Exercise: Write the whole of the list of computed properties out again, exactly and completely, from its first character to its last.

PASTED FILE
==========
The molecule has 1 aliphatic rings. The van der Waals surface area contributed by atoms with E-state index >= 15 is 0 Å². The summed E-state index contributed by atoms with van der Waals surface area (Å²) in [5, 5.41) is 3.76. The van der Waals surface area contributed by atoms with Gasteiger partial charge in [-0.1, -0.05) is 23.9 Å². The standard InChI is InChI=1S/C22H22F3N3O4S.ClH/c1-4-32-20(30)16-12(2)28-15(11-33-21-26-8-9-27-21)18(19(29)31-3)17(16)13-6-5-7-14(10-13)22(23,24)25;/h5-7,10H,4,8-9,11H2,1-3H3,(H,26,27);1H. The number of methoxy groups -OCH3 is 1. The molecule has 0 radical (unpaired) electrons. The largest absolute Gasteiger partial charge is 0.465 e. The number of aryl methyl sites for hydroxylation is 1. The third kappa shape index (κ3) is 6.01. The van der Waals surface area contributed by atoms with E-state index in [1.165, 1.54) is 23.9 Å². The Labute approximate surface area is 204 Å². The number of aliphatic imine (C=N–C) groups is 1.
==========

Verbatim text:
The molecule has 1 aliphatic rings. The van der Waals surface area contributed by atoms with E-state index >= 15 is 0 Å². The summed E-state index contributed by atoms with van der Waals surface area (Å²) in [5, 5.41) is 3.76. The van der Waals surface area contributed by atoms with Gasteiger partial charge in [-0.1, -0.05) is 23.9 Å². The standard InChI is InChI=1S/C22H22F3N3O4S.ClH/c1-4-32-20(30)16-12(2)28-15(11-33-21-26-8-9-27-21)18(19(29)31-3)17(16)13-6-5-7-14(10-13)22(23,24)25;/h5-7,10H,4,8-9,11H2,1-3H3,(H,26,27);1H. The number of methoxy groups -OCH3 is 1. The molecule has 0 radical (unpaired) electrons. The largest absolute Gasteiger partial charge is 0.465 e. The number of aryl methyl sites for hydroxylation is 1. The third kappa shape index (κ3) is 6.01. The van der Waals surface area contributed by atoms with E-state index in [1.165, 1.54) is 23.9 Å². The Labute approximate surface area is 204 Å². The number of aliphatic imine (C=N–C) groups is 1.